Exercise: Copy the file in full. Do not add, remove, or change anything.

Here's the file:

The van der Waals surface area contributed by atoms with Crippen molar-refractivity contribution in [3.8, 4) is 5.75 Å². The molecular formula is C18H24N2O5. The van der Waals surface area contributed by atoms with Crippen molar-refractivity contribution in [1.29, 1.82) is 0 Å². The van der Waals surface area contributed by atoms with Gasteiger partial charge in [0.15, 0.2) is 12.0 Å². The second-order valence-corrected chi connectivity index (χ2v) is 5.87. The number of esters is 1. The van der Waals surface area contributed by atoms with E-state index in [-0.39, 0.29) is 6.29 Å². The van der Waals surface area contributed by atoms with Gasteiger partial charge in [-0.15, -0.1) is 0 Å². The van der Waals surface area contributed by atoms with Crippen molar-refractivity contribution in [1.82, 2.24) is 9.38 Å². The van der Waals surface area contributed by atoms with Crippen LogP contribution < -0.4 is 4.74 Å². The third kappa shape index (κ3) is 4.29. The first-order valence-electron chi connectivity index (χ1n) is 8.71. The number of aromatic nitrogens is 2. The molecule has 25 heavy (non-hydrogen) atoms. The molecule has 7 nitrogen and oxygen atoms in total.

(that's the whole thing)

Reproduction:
The van der Waals surface area contributed by atoms with Crippen molar-refractivity contribution in [3.8, 4) is 5.75 Å². The molecular formula is C18H24N2O5. The van der Waals surface area contributed by atoms with Crippen molar-refractivity contribution in [1.29, 1.82) is 0 Å². The van der Waals surface area contributed by atoms with Gasteiger partial charge in [0.15, 0.2) is 12.0 Å². The second-order valence-corrected chi connectivity index (χ2v) is 5.87. The number of esters is 1. The van der Waals surface area contributed by atoms with E-state index in [-0.39, 0.29) is 6.29 Å². The van der Waals surface area contributed by atoms with Gasteiger partial charge in [-0.15, -0.1) is 0 Å². The van der Waals surface area contributed by atoms with Crippen molar-refractivity contribution in [1.82, 2.24) is 9.38 Å². The van der Waals surface area contributed by atoms with Crippen LogP contribution < -0.4 is 4.74 Å². The third kappa shape index (κ3) is 4.29. The first-order valence-electron chi connectivity index (χ1n) is 8.71. The number of aromatic nitrogens is 2. The molecule has 25 heavy (non-hydrogen) atoms. The molecule has 7 nitrogen and oxygen atoms in total.